The Asian tiger mosquito is not only a known vector of mosquito-borne illnesses, but is also very aggressive in its nature and is also aggressive in how quickly the species is spreading. Since its ill-fated arrival in 1985 in a shipment of used tires from Asia bound for Texas, the mosquito is quickly becoming an invasive threat to the United States and other countries as well. The species continues to permeate our ports via the tire trade scattering this vector around the globe at a dangerously pace. For developing countries the surge of disease-carrying mosquitoes could be very dangerous. Malaria was once pandemic but has been completely eradicated in the United States and other countries. However, developing countries don’t have the resources available to fight a vector that is growing at such an alarming rate worldwide as the Asian Tiger mosquito.
A recent article from the National Institutes of Health and published by the US National Library of Medicine pointed out that the Asian tiger mosquito (Aedes albopictus), is currently the most invasive mosquito in the world. It is very important medically because of the aggressive manner in which it feeds, and the fact that it also feeds during the day unlike other mosquitoes. It is also responsible for transmitting many mosquito-borne viruses such as LaCrosse Encephalitis, West Nile Virus and Dengue Fever. The global tire trade is constantly introducing additions to the already mounting Asian tiger population. These international tire deliveries are harboring the Asian tigers eggs hidden within the tires, a continuous cycle of potential disease ready to hatch.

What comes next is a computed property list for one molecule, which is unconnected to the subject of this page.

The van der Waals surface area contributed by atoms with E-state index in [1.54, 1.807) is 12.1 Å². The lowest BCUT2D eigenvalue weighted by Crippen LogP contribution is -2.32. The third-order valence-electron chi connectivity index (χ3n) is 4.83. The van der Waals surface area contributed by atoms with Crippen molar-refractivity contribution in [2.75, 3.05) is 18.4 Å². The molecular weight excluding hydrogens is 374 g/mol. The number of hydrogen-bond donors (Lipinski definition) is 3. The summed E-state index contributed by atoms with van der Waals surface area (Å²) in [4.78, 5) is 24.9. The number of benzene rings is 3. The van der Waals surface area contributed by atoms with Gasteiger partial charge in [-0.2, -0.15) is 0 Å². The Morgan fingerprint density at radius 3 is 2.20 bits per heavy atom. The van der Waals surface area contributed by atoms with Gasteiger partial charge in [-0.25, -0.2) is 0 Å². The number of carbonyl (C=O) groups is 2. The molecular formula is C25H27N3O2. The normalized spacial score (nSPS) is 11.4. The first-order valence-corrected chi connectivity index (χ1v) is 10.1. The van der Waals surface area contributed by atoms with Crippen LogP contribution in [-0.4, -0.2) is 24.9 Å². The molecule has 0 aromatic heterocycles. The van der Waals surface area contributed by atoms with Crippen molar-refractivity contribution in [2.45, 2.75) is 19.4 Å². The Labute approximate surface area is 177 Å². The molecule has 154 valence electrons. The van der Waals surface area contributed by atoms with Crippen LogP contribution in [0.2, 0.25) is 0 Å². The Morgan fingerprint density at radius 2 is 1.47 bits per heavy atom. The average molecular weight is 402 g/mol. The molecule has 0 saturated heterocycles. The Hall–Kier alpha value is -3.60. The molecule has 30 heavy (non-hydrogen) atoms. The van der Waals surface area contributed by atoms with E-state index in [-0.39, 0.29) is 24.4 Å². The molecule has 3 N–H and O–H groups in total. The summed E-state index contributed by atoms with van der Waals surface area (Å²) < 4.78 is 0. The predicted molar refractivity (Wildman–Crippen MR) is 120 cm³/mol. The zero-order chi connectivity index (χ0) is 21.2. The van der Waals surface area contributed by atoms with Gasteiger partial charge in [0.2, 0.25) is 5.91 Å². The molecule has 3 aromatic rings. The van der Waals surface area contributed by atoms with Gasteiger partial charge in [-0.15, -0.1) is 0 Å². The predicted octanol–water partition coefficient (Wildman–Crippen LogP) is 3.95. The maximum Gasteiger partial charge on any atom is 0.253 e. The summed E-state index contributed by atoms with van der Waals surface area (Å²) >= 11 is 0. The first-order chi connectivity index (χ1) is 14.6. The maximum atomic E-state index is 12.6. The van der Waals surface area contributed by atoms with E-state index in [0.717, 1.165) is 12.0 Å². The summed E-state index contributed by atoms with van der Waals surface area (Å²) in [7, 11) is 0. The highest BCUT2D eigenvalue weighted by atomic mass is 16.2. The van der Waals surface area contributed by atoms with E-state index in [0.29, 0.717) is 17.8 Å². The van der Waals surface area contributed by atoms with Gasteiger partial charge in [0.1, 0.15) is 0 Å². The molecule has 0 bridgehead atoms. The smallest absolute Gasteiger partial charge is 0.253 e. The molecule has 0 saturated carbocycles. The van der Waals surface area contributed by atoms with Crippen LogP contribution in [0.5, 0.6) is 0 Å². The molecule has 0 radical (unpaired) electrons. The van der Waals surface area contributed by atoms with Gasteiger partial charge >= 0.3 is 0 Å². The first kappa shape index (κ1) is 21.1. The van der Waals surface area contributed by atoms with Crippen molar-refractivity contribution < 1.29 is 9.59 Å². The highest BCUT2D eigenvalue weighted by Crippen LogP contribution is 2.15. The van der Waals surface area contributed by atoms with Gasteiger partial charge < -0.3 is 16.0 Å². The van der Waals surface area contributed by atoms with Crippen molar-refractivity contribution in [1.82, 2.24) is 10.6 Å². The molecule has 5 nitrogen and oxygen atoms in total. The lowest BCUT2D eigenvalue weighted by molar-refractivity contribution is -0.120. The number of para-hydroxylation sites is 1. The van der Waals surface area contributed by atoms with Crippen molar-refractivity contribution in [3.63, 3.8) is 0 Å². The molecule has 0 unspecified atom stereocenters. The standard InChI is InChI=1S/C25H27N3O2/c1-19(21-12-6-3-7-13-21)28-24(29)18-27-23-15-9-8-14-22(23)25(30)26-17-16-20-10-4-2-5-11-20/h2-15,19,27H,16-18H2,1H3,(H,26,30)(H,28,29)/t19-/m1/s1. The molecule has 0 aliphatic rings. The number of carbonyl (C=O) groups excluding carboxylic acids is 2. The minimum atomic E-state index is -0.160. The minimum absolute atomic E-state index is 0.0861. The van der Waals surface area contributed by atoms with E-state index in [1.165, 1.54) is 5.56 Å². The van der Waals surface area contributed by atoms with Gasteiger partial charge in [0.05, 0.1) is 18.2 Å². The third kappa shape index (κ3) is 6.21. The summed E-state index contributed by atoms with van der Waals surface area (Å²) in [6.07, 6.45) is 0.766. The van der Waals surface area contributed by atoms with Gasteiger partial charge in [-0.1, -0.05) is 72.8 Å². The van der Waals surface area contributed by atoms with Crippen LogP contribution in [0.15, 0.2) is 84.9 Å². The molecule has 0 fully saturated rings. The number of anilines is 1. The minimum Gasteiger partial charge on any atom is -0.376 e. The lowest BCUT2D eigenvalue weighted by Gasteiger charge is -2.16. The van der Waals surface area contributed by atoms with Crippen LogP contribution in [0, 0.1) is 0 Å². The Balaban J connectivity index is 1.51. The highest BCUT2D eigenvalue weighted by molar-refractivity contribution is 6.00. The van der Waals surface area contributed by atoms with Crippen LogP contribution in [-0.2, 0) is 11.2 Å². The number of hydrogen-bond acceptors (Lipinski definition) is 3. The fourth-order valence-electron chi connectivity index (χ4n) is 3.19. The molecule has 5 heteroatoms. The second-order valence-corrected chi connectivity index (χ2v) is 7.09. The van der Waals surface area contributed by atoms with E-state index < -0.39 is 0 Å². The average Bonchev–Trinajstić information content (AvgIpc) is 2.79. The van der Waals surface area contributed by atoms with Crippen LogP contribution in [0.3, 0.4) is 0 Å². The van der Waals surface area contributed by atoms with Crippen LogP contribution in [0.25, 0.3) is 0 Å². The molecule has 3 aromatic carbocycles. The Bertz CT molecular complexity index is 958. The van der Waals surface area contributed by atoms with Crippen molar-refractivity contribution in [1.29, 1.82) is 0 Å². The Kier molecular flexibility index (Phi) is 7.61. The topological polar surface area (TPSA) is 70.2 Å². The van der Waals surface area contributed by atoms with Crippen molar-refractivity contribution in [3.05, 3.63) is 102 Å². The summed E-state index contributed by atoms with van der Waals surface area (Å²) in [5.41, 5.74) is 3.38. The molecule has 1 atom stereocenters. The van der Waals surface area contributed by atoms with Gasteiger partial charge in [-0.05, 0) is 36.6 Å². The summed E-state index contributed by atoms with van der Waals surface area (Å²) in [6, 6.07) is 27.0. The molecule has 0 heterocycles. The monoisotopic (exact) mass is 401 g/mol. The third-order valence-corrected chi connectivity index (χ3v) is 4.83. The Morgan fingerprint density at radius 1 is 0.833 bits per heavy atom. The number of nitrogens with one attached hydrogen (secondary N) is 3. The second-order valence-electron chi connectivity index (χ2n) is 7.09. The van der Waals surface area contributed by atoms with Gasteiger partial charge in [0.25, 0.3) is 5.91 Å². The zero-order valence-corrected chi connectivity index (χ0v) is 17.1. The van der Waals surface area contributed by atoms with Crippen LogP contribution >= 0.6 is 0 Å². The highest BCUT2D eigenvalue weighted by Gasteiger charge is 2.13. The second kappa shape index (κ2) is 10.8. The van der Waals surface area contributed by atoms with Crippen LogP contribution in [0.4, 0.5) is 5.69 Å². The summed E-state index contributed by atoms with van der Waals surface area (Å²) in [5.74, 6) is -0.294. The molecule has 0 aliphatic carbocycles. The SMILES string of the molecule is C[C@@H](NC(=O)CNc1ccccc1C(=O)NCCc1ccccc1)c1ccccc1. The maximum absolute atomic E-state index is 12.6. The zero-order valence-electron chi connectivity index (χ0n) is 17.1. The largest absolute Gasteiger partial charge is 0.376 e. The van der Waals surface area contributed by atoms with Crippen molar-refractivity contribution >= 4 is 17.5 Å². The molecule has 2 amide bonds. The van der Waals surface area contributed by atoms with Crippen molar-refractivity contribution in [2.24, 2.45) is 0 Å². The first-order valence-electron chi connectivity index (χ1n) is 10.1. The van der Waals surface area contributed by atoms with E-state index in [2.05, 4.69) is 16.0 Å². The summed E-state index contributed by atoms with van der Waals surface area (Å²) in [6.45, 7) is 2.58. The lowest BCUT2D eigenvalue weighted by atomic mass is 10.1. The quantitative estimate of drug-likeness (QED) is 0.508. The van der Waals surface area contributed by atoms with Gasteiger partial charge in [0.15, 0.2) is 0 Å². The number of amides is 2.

A Genetic Algorithm for rule-set production (GARP) has been put in place to determine the ecological niche of the Asian tiger and predict the global ecological risk map for the continued spread of this mosquito species. Although, this method seems quite complicated it is really quite simple. By combining this analysis with the risk associated with the importation of tires arriving from countries already infested with this mosquito, and the countries that have already been invaded, the NIH is able to come up with a list of countries most at risk for future introduction to the species.
Although we can’t control the transport of Asian Tiger Mosquito eggs in a global economy, we can control the breeding of this mosquito in our own backyard.
There are a number of ways to greatly reduce your chances of reproduction of the Asian tiger mosquito on your property. Mosquito Squad has compiled a simple checklist of the 5T’s to mosquito-proofing your backyard. Along with no-nonsense precautions this list includes having your yard professionally treated to eradicate and control the spread of mosquitoes. Mosquito Squad of Columbia offers a season-long deterrent for all mosquitoes trying to make your backyard their lair. From our safe and highly effective mosquito barrier spray program to our automatic mosquito misting systems we can keep the mosquitoes population from spreading in your neck of the woods. Contact us today to learn more, and keep in mind Asian tiger mosquito control and prevention begins with you.
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